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HTLV-1 Tax disrupts the host epigenome by interacting with a Polycomb group protein EZH2

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ATL is a highly aggressive T-cell neoplasm caused by HTLV-1. We have recently demonstrated that EZH2, a catalytic enzyme of histone H3K27 methylation, is overexpressed in ATL cells, which contributes to persistent NF-κB activation by repressing a tumor-suppressive miRNA, miR-31. This suggests that epigenetic abnormalities are closely associated with the molecular hallmarks of leukemic cells. However, the mechanisms by which epigenetic disruption is caused and sustained in HTLV-1 infected cells remain to be clarified. In the present study, we first found that Tax directly interacts with EZH2 in HTLV-1 infected cells. Given that epigenetic state is directly affected by cell lineage-dependent transcription factors and genetic background, we assessed the functional interconnection between HTLV-1 Tax and the histone methyltransferases in an appropriate model. Using a lentivirus vector, we introduced tax gene into peripheral blood mononuclear cells (PBMCs) and CD4+ T-cells from healthy donors and established Tax-transduced T-cells. In this model, we observed overexpression of EZH2, aberrant accumulation of H3K27 trimethylation, and epigenetic silencing of p21cip1/waf1, all of which have been observed in primary ATL cells. In addition, EZH2 inhibition reduced the viability of Tax-transduced T-cells. Our results strongly suggest that Tax epigenetically affects gene expression through its interaction with EZH2, and that Tax-dependent epigenetic abnormalities may be involved in determining the molecular characteristics of HTLV-1-infected cells as well as ATL cells. Since epigenetic marks are potentially reversible, development of genuine epigenetic-targeted drugs will hold great promise in treatment of HTLV-1-related diseases.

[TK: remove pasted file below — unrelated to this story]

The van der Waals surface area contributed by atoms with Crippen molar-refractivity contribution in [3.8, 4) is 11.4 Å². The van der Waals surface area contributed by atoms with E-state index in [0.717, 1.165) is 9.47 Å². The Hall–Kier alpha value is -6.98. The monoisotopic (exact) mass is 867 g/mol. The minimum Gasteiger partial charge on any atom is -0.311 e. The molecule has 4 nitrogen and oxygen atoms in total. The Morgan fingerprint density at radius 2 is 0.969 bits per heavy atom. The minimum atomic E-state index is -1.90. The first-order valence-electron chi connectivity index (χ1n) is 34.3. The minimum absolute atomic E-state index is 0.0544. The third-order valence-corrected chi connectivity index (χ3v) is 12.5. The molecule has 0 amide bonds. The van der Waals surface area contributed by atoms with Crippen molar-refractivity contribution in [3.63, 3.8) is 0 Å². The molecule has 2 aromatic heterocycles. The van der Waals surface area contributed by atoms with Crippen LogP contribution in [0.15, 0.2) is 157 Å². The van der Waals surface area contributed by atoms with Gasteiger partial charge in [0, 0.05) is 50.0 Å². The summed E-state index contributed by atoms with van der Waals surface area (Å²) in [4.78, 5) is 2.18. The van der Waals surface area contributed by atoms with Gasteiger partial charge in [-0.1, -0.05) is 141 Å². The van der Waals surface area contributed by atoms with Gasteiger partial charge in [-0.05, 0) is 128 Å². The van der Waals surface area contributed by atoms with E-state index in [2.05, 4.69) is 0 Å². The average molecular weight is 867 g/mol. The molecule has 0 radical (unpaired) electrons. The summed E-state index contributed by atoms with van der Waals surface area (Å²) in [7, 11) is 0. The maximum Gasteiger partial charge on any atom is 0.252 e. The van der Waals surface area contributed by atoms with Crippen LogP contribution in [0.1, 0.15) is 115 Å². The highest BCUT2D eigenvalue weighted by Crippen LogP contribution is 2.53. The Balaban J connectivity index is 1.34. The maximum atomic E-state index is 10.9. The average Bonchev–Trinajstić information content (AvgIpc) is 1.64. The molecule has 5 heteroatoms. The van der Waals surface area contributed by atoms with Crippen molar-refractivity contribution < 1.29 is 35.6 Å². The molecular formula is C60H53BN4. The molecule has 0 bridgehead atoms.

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Correspondence to Toshiki Watanabe.

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Keywords

  • H3K27 Methylation
  • Histone H3K27
  • H3K27 Trimethylation
  • Polycomb Group Protein
  • Epigenetic Abnormality